UK-based Barclays Bank Plc is looking to develop wealth management in India, where it sees potential in a growing middle class as well as non-residents, two senior executives told Reuters in an interview.

Barclays Capital, its investment banking division, also sees derivatives development accelerating once India's rupee becomes fully convertible, according to the unit's vice chairman, David Wright, and Asia chairman and chief executive, Robert Morrice.

Speaking during the Asian Development Bank's annual meeting in Hyderabad which ended at the weekend, they saw opportunities in onshore wealth and among non-resident Indians, who often have ties to the UK where Barclays has a private banking operation.

For us to be seen in the region as a serious player in the private banking business, it would not make sense for us not to be in India, Morrice said.

It will be on the radar screen for the future as an area of opportunity but it needs a lot of thought and ... planning and understanding what the opportunity is.

Barclays Capital published a wealth manager survey in March that saw India's wealth market growing at least 15 percent a year for the next three years and assets under management hitting $256 billion.

Merrill Lynch and CapGemini said last year India had 70,000 people with a net worth of at least $1 million, excluding their primary residence, at the end of 2004, up 14.6 percent on 2003.

Estimates for India's middle class are hard to come by but some put the number at 56 million people in households earning $4,400-$21,800 a year.

Barclays has more than 7,500 staff globally in its wealth management business, managing assets worth more than 78 billion pounds ($145 billion).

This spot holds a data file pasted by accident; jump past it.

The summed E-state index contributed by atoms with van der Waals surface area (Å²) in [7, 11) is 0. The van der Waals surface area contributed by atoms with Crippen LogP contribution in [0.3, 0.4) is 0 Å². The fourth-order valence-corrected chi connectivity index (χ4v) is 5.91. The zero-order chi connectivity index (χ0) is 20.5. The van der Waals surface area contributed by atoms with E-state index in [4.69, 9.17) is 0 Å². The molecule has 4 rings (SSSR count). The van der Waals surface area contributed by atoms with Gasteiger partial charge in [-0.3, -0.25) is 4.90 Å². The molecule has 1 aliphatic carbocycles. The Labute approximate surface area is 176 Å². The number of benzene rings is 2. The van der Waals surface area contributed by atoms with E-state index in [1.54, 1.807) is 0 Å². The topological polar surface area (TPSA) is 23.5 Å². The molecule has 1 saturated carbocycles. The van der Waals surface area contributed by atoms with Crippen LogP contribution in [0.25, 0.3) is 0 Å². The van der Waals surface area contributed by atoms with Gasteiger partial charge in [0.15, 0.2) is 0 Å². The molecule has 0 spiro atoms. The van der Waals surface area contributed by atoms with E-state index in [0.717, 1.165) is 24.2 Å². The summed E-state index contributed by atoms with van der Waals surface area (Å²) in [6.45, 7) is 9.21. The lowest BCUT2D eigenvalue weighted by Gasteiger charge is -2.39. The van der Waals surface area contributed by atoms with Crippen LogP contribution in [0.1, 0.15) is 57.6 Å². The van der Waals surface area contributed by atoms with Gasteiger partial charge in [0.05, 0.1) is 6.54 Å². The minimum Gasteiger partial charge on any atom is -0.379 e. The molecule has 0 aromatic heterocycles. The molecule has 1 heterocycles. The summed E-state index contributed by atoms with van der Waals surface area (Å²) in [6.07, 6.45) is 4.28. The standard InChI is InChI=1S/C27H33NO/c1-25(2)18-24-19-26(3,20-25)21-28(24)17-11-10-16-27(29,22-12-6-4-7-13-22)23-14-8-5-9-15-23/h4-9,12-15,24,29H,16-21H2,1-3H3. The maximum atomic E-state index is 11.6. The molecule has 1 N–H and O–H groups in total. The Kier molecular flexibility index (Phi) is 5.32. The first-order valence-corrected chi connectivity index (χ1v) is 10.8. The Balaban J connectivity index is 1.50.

This is a business in which Barclays has an existing brand reputation. Brand is very important in wealth management, Wright said.


Wright and Morrice expected Barclays Capital's headcount in Asia to top 2,000 by the end of 2006, up from 700 in 2001.

Asia revenues were expected to show compound annual growth of 25 percent over the next five years. While Barclays Capital was investing across the region, its three main areas of focus were India, China and Japan.

India's credit card market is growing at more than 30 percent a year, with an estimated 17.5 million cards in issue, but Morrice said more homework was needed before the bank decided whether Barclaycard should enter it.

As with most of these markets globally, it's trying to get a local understanding of how the market really works. There's a lot of exploration needed, Morrice said. I don't think there is any firm decision on the horizon for Barclaycard.

Barclays Capital has been a dominant player in managing overseas convertible bond issues from India, where issues totaled an aggregate $3.5 billion in 2005.

Morrice said he saw fees falling further as the market became more competitive but expected the size of deals to grow.

India has set up a committee to look into greater capital account convertibility which is due to report by the end of July.

You will start to see a real acceleration in development in some derivatives markets ... around the time of currency convertibility, Morrice said.

Potentially it will push along the growth of asset management, which is still, relative to other markets, quite small.

($1=.5368 Pound)